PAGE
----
The strong diffusion of digital technologies in factories is now a fact, but recent initiatives for Industry 4.0, have introduced a new element: the Cyber-Physical System (CPS), the integration of physical and IT devices not only at machine level but also at factory or even supply chain level.

The transition requires a real change of mentality. Products intended for industrial automation must "work in a group". They must perform and be flexible to adapt to different working conditions, to communicate with standard protocols of products from other vendors and to provide all the additional information needed to optimize the system and make it robust.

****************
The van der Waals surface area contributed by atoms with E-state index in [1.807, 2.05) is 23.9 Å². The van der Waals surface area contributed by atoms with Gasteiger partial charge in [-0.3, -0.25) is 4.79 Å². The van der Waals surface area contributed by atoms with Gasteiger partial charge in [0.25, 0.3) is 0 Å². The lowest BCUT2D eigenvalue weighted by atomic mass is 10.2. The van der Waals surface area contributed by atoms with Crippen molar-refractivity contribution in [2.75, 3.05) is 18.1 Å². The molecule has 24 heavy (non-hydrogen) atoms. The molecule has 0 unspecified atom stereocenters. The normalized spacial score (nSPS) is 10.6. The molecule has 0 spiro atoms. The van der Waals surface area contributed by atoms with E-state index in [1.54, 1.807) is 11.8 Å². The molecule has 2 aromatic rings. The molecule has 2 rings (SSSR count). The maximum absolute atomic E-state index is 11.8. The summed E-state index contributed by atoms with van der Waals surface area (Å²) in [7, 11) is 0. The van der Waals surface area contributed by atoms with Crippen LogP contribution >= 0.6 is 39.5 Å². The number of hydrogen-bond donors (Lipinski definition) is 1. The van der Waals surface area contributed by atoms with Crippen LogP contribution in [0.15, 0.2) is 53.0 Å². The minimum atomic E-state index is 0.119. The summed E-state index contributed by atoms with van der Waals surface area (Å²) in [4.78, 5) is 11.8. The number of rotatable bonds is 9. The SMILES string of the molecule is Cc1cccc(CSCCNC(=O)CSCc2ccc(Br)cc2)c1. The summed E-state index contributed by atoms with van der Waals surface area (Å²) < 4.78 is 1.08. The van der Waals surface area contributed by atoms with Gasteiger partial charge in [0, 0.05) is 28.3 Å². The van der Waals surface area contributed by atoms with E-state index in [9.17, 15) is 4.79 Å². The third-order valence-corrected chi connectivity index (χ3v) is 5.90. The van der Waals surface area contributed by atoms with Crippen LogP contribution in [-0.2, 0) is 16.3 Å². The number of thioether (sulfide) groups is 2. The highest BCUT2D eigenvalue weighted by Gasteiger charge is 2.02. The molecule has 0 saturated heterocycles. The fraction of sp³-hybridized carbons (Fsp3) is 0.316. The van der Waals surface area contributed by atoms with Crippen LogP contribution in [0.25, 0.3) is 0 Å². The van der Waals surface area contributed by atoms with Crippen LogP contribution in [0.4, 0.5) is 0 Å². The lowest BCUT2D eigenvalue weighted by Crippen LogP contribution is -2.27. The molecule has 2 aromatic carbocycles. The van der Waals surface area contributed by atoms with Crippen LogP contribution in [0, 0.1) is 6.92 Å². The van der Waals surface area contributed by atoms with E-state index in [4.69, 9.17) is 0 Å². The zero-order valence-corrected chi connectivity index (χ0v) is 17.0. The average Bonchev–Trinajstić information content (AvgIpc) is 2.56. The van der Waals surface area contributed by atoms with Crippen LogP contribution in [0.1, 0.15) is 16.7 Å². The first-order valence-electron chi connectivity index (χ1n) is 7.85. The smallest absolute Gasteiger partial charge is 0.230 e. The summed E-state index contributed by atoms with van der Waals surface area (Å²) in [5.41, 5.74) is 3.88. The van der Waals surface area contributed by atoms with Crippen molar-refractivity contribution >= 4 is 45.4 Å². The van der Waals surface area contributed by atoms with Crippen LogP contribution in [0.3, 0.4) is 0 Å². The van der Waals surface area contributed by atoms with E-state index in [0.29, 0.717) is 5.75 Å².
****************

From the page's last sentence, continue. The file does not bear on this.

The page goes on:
The goal of the AIDA project was to rethink many of our products in terms of CPS and to develop the technologies necessary for this purpose.

Among Datalogic's many products in the field of industrial automation, we have focused on some to make them increasingly adherent to the new paradigms, in particular: smart readers, vision sensors, vision systems and photocells and safety barriers.

The various prototypes developed within AIDA were used to build a CPS demonstrator. In the demonstrator all devices form a network and communicate with each other using the standard OPC-UA protocol.

The AIDA project is fully part of the “Industry 4.0” model, as it will allow Datalogic and manufacturers of automation solutions to equip themselves to meet the challenges of advanced manufacturing in terms of interconnection and exploitation of the potential of embedded systems.

The Rossini Project